Oct 14, 2012

Searching for great YA nonfiction

Next week, I'm picking up a class teaching gifted seventh grade students in language arts.

I'm soooo excited for this opportunity for several reasons. One: I've known these kids for several years, watched them grow and am already familiar with their work habits/abilities. Two: LA is my field. I was an English major and then a journalist. While I like teaching math, and love P.E., I've had a steep learning curve for both. (Yes, even for P.E. Contrary to popular belief, there's a lot more that goes into a successful P.E. program than organizing a round of rabbit sticks.)  But this is my native hearth.

So for the next several days, I'll be putting together a curriculum supplementing  regular 7th grade LA. We'll be taking writing to the next level, working on critical thinking skills, developing multimedia presentations and reading nonfiction that's not in the (limited) district agenda.

And that's where I need your help. I'm looking for great books - that inspire, educate and broaden horizons. ENDANGERED by Eliot Schrefer is on my list. So is Sherman Alexie's THE ABSOLUTELY TRUE DIARY OF A PART-TIME INDIAN. SPEAK by Laurie Halse Andersen. I'm also considering MONSTER by Walter Myers and UNBROKEN by Laura Hillenbrand and many others.

What else can I add to my list? If you're able to link this question on Twitter or your blog, I'd so appreciate it! The more recommendations, the better! :)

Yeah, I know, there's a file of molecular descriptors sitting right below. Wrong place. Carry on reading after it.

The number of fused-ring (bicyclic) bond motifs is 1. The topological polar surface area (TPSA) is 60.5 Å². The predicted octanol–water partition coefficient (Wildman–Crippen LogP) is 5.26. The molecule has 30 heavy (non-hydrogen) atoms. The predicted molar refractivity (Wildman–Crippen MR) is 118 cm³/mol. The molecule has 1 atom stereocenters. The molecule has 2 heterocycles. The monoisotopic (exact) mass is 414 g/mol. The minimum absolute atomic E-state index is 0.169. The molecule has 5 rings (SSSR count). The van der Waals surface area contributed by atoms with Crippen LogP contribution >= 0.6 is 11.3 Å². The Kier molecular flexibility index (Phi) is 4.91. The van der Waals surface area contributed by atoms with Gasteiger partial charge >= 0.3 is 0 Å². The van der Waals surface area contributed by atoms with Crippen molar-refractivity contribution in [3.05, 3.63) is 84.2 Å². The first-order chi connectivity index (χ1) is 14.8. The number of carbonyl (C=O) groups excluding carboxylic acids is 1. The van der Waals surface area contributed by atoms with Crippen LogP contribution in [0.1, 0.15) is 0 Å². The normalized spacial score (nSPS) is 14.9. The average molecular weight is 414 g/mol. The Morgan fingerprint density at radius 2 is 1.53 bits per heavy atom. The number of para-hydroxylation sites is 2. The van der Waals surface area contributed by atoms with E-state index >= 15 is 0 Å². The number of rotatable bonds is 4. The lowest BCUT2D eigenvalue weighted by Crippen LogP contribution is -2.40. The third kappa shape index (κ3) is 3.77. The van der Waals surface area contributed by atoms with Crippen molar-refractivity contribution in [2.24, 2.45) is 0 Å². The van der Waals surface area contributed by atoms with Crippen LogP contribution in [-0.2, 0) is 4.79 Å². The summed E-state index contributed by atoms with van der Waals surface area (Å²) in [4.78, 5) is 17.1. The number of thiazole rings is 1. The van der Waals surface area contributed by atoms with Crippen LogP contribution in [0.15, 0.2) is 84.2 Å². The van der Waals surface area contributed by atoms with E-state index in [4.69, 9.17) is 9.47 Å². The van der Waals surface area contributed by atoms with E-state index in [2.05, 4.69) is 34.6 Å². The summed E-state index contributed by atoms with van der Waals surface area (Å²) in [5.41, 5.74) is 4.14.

Have a great week!



3 comments:

Kimberly Gabriel said...

I could gush about this topic for way too long. I LOVE Monster, Part Time Indian and Speak. One book that I really enjoy teaching to 7th graders is Stargirl by Jerry Spinelli. We complete a whole unit that revolves around the themes in that book - not judging people based on looks/reputation, being kind to others - topics that are really meaningful for 7th graders. I also LOVE teaching classic short stories to 7th graders - Poe, Secret Life of Walter Mitty, Most Dangerous Game. I also use chapter excerpts from David Sedaris (An appropriate one) and Freakonomics (difficult - but good). Okay....I'll stop there. You will be so good at teaching LA to the 7th graders!

meradeth said...

7th grade is such a fun age! How about The Book Thief? That's the first one that pops to mind when I think about ones I recommend :)

Jessica L. Foster said...

Oh that must be very cool that you are going to be teaching. Sharing your love of words with kids must be cool. Good luck.